New parents can do without many of the bells and whistles in the baby gear market. But a stroller is a must-have for every parent of a small child. These days, strollers are more than just transportation for the pint-size set. With an array of colors and styles on the market, strollers have become something of a personal statement for parents. "They're not only functional, but fun and fashionable as well," said Larry Azar of R Us Brands.
The Juvenile Products Manufacturers Association offers the following suggestions for safe stroller usage:
Use the straps. Always make sure your child is properly secured in the restraint straps.
Lock it. When the stroller is open, use the locking device to keep it from folding accidentally or pinching little fingers. Also keep your baby's hands away from moving parts when you are folding and unfolding the stroller.
Don't hang bags on the handles. Use the basket, if there is one. Hanging your purse or shopping bags from the handle can cause the stroller to tip over.
Wash the seat pad. Seats can get grungy, particularly with toddlers who are feeding themselves, Azar said. Many strollers come with a removable seat cover that you can toss in the washing machine. If it's not machine-washable, spot-clean stains with soap and water.
Store your stroller in a clean, dry place. Moisture is a bigger concern than temperature variations, according to Julie Vallese, managing director of government and public affairs at the Juvenile Products Manufacturers Association. The key is to keep the stroller dry.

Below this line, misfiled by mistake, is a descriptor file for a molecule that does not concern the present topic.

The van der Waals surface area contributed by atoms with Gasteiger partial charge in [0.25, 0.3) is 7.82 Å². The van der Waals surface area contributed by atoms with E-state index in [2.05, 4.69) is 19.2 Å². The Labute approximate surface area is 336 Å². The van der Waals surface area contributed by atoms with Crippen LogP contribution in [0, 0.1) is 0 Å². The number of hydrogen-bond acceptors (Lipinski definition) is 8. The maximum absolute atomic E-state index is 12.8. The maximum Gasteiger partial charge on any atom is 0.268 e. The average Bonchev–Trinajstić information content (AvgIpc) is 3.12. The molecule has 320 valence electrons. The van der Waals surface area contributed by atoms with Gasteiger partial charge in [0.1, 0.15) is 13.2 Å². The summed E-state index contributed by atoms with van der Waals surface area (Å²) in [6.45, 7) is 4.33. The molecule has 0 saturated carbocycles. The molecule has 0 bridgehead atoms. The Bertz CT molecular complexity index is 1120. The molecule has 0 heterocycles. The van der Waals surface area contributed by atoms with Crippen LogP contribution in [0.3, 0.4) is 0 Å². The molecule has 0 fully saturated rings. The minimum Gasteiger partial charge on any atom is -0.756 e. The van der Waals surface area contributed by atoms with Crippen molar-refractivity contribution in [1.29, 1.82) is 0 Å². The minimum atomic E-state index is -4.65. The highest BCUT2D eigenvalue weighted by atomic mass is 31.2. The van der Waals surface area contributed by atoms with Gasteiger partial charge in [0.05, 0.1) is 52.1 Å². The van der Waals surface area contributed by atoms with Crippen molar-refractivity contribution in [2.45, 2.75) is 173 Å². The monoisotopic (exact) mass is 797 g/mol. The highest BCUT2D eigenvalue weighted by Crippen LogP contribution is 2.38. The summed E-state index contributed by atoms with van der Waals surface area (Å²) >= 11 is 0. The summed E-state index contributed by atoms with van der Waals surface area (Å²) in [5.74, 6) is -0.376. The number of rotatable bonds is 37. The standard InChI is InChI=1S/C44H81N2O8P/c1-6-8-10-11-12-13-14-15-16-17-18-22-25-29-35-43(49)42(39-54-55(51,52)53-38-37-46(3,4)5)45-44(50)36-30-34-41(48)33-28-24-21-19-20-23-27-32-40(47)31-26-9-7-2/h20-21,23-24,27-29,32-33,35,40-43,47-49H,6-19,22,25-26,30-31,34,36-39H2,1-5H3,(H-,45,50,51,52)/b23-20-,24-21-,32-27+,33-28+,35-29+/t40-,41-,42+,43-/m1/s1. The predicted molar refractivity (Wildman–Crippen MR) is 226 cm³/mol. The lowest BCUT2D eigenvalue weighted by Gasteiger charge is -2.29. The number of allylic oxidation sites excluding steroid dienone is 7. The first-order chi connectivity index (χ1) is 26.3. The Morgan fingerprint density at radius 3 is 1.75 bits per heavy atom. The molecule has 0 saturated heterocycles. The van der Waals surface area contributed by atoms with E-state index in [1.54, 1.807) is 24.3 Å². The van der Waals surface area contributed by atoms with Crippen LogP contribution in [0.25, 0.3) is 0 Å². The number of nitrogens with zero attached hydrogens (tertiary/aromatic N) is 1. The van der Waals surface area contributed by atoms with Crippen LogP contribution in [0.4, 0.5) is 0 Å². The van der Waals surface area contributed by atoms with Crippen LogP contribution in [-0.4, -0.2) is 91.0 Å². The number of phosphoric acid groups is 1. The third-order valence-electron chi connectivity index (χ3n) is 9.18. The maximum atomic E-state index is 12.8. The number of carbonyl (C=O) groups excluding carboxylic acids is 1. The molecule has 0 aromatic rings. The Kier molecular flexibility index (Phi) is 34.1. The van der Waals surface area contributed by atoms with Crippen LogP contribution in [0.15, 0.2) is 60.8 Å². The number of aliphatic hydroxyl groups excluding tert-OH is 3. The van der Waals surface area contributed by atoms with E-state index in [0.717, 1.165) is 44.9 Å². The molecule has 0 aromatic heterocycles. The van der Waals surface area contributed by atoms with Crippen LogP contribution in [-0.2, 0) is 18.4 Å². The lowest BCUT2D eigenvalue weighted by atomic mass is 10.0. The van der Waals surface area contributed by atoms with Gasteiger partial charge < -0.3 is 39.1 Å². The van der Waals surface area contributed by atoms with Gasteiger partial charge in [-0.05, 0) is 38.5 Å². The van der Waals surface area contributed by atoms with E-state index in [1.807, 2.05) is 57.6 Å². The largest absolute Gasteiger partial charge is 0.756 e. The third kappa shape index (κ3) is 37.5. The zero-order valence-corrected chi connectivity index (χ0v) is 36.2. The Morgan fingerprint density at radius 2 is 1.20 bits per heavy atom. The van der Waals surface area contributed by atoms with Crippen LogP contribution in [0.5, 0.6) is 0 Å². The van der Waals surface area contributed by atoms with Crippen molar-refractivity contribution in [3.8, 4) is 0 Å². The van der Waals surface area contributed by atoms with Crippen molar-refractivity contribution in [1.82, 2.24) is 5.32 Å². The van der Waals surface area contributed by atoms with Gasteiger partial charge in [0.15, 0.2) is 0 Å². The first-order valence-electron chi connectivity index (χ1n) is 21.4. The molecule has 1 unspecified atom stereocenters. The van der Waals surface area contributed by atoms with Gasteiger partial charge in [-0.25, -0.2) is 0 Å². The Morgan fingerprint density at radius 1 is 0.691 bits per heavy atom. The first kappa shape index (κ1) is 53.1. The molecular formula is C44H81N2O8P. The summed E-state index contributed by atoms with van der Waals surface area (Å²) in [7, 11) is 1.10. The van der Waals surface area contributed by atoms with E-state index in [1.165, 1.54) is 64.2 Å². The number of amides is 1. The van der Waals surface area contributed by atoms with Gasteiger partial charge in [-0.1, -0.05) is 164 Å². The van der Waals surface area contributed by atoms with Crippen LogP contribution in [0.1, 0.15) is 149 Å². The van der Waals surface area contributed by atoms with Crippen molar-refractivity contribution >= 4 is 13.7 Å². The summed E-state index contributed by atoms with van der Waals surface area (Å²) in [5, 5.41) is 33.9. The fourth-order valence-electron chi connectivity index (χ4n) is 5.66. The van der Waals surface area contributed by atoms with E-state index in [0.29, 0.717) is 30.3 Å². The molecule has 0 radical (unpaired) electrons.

Check the straps periodically to make sure they still fit. The instruction manual that comes with the stroller will tell you how to adjust the straps to fit your child. As he grows, check to make sure they are not too tight.
1. How tall are the adults who are going to push the stroller? If one parent is much taller than the other, consider a model with an adjustable handle height, Vallese said.
2. See if it fits in your car before buying it. There's no point in choosing a model, only to find out later that you can't store it in your trunk. "I don't think parents should ever be shy about asking, whether it's a stroller or a car seat, to see if it's going to fit in their lifestyle and their vehicle," Vallese said.
3. Figure out what matches your lifestyle. Vallese divides strollers into three broad categories and describes them like cars. An SUV, which she says is the workhorse of strollers, is usually a travel system with an infant carrier that can be attached. The compact, or umbrella stroller, is inexpensive and lightweight and can go anywhere. And luxury models are sleek, stylish and easy to maneuver, with plusher padding on the seat.